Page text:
Thursday, October 1, 2020

The Monsters Without (Part One: The Magic Eye)

He was eight the first time it happened, sitting and staring out the living room window into the front yard. He wanted to go outside and play, but his mother kept telling him he had to wait for her. “No going outside alone!” It was just the front yard! He would be right there, right in the front yard. Why couldn’t he go out?

It looked like a pretty day. Bright sunshine. Breeze blowing in the trees by the street. It wouldn’t be too hot, he knew, because it hadn’t been too hot all week. Finally, it was feeling like fall and the summer heat was gone. And it was Saturday! He did not want to sit inside all day. He did that at school. He wanted to go play!

And, look, there went some kids running down the street. He didn’t recognize them, though. White boys not from his neighborhood. He wondered if they’d let him play with them. They mostly didn’t look older than him, and the one trailing behind looked like he wasn’t even in school yet. A baby. They ran on down the street, and he realized they were probably going to the park two blocks away. They didn’t have any moms with them… “Mom…!”

“You have to wait! I’m busy!”

“But Mom!”

“I said no, Jeremiah.”

He grumbled and went back to staring out the window. His mind drifted off to thinking about the boys and what they must be doing and how much fun they must be having and outside became out of focus, so out of focus that he started staring at the pane of glass instead. Staring at his own reflection in the window, his dark skin and brown eyes and tight, curly black hair. He wondered again if the boys would play with him. Sometimes white boys would act like he wasn’t even there and he was left to play by himself.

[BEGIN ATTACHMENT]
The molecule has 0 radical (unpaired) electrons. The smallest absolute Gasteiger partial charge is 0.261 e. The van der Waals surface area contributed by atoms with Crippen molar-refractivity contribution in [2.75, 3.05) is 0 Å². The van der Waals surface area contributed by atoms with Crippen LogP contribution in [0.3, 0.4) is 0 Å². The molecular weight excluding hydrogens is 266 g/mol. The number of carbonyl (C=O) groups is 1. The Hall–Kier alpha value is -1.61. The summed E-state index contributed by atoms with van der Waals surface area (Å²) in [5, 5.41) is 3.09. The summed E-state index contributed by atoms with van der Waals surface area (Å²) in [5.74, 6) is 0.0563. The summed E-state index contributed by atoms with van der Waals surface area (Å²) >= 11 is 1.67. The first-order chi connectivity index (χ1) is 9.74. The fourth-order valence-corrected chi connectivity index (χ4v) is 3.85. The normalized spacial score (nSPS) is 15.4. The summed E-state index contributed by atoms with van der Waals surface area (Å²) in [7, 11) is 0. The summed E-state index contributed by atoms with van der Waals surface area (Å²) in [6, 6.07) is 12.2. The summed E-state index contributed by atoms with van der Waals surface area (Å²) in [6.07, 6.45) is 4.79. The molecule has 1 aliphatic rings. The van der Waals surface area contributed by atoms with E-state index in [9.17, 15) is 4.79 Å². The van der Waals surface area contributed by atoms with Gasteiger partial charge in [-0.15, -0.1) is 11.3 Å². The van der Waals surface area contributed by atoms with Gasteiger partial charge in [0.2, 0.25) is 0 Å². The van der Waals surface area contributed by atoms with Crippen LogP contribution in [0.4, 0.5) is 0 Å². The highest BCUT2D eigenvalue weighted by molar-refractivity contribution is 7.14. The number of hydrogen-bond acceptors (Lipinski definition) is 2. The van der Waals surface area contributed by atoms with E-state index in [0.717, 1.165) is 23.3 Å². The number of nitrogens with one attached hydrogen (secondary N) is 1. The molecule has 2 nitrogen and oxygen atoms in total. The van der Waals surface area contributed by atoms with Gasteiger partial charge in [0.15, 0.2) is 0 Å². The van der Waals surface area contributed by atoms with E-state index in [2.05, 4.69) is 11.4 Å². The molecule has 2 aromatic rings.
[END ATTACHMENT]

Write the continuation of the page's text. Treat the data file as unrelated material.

But that was better than being stuck in the house.


“Not right now!”

He breathed heavily and went back to staring at his reflection in the glass. Then outside. Then his reflection. Until he discovered that if he made his eyes hurt by looking at outside and at his reflection at the same time that he could see his face on things. Like the tree by the street. Or on the street. Or on the door of the car. Or on the monster walking down the sidewalk…

It took him a moment to realize what he was looking at. It must have been ten feet tall! White but dirty all over like it was covered in grease or oil, splotches of it everywhere. Except for the white pointed head. That was so white it almost hurt his eyes. One arm was scaly, a sickly green yellow color, and had huge claws on its long-fingered hand, so long the claws almost touched the ground. The other arm was a bunch of tentacles, slightly more green than the scaly arm but still sickly looking, writhing and squirming in the air, glistening and dripping with slime. When he started screaming, it looked at him, and he saw its blazing eyes and huge open mouth full of long teeth.

He fell over out of the chair, screaming and trying to get away.

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